People are coming back downtown for fun, but office workers are still largely missing

Overall, downtown visitation is at 89 percent of pre-pandemic levels, according to a report this week from the Downtown Denver Partnership.

The Symes building at 820 16th Street downtown. June 30, 2022.

The Symes building at 820 16th Street downtown. June 30, 2022.

Kevin J. Beaty/Denverite
200611-STAFF-MULHOLLAND-SELEX-0010-e1610640421317

Crowds are coming back to Downtown Denver to have fun, but the scene for office workers is a different story.

Overall, downtown visitation is at 89 percent of pre-pandemic levels, according to a report this week from the Downtown Denver Partnership. But people aren’t as eager to come back to the office. Office attendance peaked at 47 percent of pre-pandemic levels in May, the report found.

There’s more than 8 million square feet of vacant office space downtown due to the increasing prevalence of hybrid and remote work, with three of four major employers surveyed by the DDP offering hybrid work options.

“Downtown office markets across the country suffered significantly over the past year and Denver was no exception,” the report’s authors wrote.

A similar trend is playing out when it comes to tourism. Denver welcomed 31.7 million visitors last year, about 15 percent more than in 2020 and just shy of the 31.9 million visitors from 2019. For overnight visitors, 14.8 million were traveling for leisure, while just 1.8 million were in Denver for business.

Retail sales are gaining steam following the pandemic lull, with tax collections in the area up 57 percent in 2021 compared to 2020, according to the report. But it’s not all good news on that front, either, as there are a lot of empty stores. On the 16th Street Mall, one-third of ground floor space is “inactive,” according to data collected by the DDP in December.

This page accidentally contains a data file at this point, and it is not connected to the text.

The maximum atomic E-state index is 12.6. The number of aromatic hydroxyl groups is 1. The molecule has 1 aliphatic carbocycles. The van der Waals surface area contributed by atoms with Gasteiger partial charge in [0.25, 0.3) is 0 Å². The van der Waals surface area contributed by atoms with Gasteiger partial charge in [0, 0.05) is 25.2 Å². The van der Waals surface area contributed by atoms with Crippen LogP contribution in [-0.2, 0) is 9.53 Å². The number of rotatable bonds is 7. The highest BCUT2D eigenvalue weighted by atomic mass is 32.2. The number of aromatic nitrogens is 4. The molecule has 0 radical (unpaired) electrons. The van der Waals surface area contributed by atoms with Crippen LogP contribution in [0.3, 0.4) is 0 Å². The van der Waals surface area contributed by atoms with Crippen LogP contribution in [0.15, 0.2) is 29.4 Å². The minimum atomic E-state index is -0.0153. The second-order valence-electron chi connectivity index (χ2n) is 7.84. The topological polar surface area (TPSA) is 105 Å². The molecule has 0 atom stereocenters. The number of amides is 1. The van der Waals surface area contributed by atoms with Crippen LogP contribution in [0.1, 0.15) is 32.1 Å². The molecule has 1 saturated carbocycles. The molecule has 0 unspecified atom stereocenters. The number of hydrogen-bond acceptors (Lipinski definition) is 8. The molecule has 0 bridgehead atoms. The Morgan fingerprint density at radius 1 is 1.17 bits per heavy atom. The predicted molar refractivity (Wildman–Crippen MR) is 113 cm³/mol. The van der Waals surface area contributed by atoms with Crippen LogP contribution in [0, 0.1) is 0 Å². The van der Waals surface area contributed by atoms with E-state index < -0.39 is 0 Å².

Despite the challenges, roughly $2 billion in construction projects are underway in Denver. Major public works include the makeover of the 16th Street Mall and an expansion of the Colorado Convention Center. During the past four years, 41 projects were finished downtown, adding more than 6,000 residential units, over 1,400 hotel rooms and 2.8 million square-feet of office space.

Weird times

Denverite is powered by you. In these weird times, the local vigilance, the local context, the local flavor — it’s powered through your donations. If you’d miss Denverite if it disappeared tomorrow, donate today.

You’re our superpower

Denverite supporters have made the decision to financially support local journalism that matters to you. Ready to tell your networks why? Sharing our “About” page with your own personal comments could really help us out.

You’re our superpower

Denverite members have made the decision to financially support local journalism that matters to you. Ready to tell your networks why? Sharing our “About” page with your own personal comments could really help us out.